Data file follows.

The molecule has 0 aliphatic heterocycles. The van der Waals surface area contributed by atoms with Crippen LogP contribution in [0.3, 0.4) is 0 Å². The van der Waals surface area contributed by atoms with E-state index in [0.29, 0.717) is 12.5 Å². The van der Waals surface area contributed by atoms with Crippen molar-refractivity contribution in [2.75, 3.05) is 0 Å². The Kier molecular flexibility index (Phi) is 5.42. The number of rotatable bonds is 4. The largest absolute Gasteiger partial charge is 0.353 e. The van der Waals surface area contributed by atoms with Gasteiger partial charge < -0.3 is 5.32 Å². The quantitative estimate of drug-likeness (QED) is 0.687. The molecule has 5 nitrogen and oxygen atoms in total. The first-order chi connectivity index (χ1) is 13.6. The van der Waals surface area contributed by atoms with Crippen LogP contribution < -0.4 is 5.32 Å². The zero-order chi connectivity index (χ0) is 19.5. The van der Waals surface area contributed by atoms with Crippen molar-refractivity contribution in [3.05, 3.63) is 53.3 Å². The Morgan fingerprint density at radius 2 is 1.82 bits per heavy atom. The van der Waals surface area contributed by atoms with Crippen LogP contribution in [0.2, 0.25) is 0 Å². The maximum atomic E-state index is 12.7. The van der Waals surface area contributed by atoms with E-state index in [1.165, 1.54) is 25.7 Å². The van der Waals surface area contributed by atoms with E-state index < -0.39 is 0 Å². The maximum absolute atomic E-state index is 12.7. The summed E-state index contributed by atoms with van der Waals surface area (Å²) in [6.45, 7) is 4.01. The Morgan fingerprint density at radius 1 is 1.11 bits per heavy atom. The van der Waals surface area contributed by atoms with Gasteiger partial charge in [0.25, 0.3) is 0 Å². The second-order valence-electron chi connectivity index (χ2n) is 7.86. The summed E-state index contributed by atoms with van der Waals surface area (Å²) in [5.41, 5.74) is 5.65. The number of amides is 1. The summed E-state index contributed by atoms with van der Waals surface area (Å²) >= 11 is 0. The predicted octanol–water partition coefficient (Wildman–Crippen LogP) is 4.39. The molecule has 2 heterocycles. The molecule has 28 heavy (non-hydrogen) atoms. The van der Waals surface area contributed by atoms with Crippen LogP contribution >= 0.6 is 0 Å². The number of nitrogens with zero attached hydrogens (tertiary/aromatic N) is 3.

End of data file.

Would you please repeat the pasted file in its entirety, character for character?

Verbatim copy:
The molecule has 0 aliphatic heterocycles. The van der Waals surface area contributed by atoms with Crippen LogP contribution in [0.3, 0.4) is 0 Å². The van der Waals surface area contributed by atoms with E-state index in [0.29, 0.717) is 12.5 Å². The van der Waals surface area contributed by atoms with Crippen molar-refractivity contribution in [2.75, 3.05) is 0 Å². The Kier molecular flexibility index (Phi) is 5.42. The number of rotatable bonds is 4. The largest absolute Gasteiger partial charge is 0.353 e. The van der Waals surface area contributed by atoms with Gasteiger partial charge < -0.3 is 5.32 Å². The quantitative estimate of drug-likeness (QED) is 0.687. The molecule has 5 nitrogen and oxygen atoms in total. The first-order chi connectivity index (χ1) is 13.6. The van der Waals surface area contributed by atoms with Crippen LogP contribution < -0.4 is 5.32 Å². The zero-order chi connectivity index (χ0) is 19.5. The van der Waals surface area contributed by atoms with Crippen molar-refractivity contribution in [3.05, 3.63) is 53.3 Å². The Morgan fingerprint density at radius 2 is 1.82 bits per heavy atom. The van der Waals surface area contributed by atoms with Crippen LogP contribution in [0.2, 0.25) is 0 Å². The maximum atomic E-state index is 12.7. The van der Waals surface area contributed by atoms with E-state index in [1.165, 1.54) is 25.7 Å². The van der Waals surface area contributed by atoms with E-state index < -0.39 is 0 Å². The maximum absolute atomic E-state index is 12.7. The summed E-state index contributed by atoms with van der Waals surface area (Å²) in [6.45, 7) is 4.01. The Morgan fingerprint density at radius 1 is 1.11 bits per heavy atom. The van der Waals surface area contributed by atoms with Gasteiger partial charge in [0.25, 0.3) is 0 Å². The second-order valence-electron chi connectivity index (χ2n) is 7.86. The summed E-state index contributed by atoms with van der Waals surface area (Å²) in [5.41, 5.74) is 5.65. The number of amides is 1. The summed E-state index contributed by atoms with van der Waals surface area (Å²) >= 11 is 0. The predicted octanol–water partition coefficient (Wildman–Crippen LogP) is 4.39. The molecule has 2 heterocycles. The molecule has 28 heavy (non-hydrogen) atoms. The van der Waals surface area contributed by atoms with Crippen LogP contribution >= 0.6 is 0 Å². The number of nitrogens with zero attached hydrogens (tertiary/aromatic N) is 3.